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Blue Cross Monopoly Screws Consumers|and Competitors, Antitrust Class Claims

DETROIT (CN) - Blue Cross Blue Shield of Michigan abused its overwhelming market power to monopolize the market and fix prices, driving up the cost of health care while driving other insurers out of business, according to an antitrust class action in Federal Court. The complaint, filed by a consumer and a company that buys health insurance, parallels a complaint the United States filed in October.

Uncle Sam claimed that Blue Cross agreed to pay more for services - inflating healthcare costs for consumers while leveraging its market power to destroy competition.

Because of its market control, Blue Cross has been able to demand that hospitals and doctors charge other insurers as much as or up to 40 percent more than what Blue Cross pays for medical services, according to the complaint.

Blue Cross is the largest health insurer in Michigan, insuring "over 60 percent of Michigan's commercially insured residents ... more than nine times its closest competitor," the class claims. It sucked up more than $10 billion in revenue in 2009 alone, the complaint states.

The class claims that Blue Cross used its standing to insist on adding "most favored nation" (MFN) clauses to its agreements with healthcare providers, which require them to charge other insurers as much as or more than they charge Blue Cross. In exchange, Blue Cross agreed to pay higher rates.

"This results in rising health care costs for all patients, regardless of whether they are insured by BCBSM, one of its competitors, or are self-insured," even with plans administered by Blue Cross, the class claims.

"Instead of using its market position as Michigan's largest commercial health insurer to negotiate against a hospital's proposed price increases, BCBSM enables these price increases while further cementing its position as the dominant commercial health insurer through MFNs," according to the complaint.

Blue Cross has contracts with 22 Michigan hospitals that require them to charge competitors up to 40 percent more than they charge Blue Cross, under an "MFN-plus" clause, the class claims.

Blue Cross also has "entered into agreements containing MFNs with more than 40 small community hospitals, which typically are the only hospitals in their communities, requiring the hospitals to charge other commercial health insurers at least as much as they charge BCBSM," the class claims. "A community hospital that declines to enter into these agreements would be paid approximately 16% less by BCBSM than if it accepts the MFN."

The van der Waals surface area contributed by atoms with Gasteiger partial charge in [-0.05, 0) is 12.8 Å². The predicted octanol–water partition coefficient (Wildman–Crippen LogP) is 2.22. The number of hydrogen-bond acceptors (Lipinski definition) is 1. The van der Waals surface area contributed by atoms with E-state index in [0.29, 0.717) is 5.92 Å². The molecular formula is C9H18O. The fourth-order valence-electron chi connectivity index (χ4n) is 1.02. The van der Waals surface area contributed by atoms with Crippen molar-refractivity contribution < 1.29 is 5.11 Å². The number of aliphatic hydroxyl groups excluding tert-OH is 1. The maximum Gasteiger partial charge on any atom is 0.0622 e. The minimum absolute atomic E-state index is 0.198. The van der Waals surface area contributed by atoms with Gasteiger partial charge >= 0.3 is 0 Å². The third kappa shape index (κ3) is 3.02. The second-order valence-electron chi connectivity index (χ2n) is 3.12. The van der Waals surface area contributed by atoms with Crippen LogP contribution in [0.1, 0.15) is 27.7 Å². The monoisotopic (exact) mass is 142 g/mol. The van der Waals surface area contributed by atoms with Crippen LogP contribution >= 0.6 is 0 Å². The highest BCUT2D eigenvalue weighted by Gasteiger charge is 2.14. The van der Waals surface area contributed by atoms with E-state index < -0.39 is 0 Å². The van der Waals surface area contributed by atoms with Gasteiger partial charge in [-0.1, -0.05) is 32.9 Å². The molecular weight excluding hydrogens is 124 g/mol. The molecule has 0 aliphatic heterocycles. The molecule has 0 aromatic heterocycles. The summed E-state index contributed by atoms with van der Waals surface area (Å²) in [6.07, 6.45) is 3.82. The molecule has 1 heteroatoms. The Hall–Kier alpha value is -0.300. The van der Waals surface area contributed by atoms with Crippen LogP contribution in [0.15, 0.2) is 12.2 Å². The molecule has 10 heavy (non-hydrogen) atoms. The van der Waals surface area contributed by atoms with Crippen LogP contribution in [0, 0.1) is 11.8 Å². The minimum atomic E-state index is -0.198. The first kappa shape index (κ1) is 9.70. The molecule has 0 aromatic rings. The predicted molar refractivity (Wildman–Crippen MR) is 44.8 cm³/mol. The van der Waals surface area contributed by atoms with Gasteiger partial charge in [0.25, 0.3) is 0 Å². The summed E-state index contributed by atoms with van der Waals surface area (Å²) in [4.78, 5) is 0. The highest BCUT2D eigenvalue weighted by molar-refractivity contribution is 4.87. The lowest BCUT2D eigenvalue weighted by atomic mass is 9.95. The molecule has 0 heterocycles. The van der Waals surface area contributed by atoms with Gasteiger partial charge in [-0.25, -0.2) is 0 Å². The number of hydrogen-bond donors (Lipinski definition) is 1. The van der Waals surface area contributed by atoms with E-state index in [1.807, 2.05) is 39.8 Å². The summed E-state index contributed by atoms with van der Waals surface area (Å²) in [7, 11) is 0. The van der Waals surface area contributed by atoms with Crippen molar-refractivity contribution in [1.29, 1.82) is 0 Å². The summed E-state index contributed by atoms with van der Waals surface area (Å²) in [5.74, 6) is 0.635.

Blue Cross has not used negotiations to cut its costs, but has sought to increase minimum prices to crush competition, the class claims.

"By denying BCBSM's competitors access to competitive hospital contracts, the MFNs have deterred or prevented competitive entry and expansion in health insurance markets in Michigan, and increased prices for hospital services paid by plaintiffs and members of the class," the complaint states.

Blue Cross goes so far as to audit the hospitals, causing certain providers to "contract with BCBSM's competitors at prices even higher than the MFN requires, to avoid any question of compliance" or risk being penalized, the class claims.

Named plaintiffs the Shane Bradley Group and Bradley Veneberg say they were forced to purchase healthcare services at artificially inflated prices.

Helen Stojic, director of corporate affairs for Blue Cross, told Crain's Detroit Business that Blue Cross "must negotiate deep hospital discounts to keep premiums as low as possible," and that "the lawsuit has no merit."

The class seeks an injunction, reformation of contracts and damages for violations of the Sherman Act. Its lead counsel is David Fink with the Miller Law Firm of Rochester, Mich.

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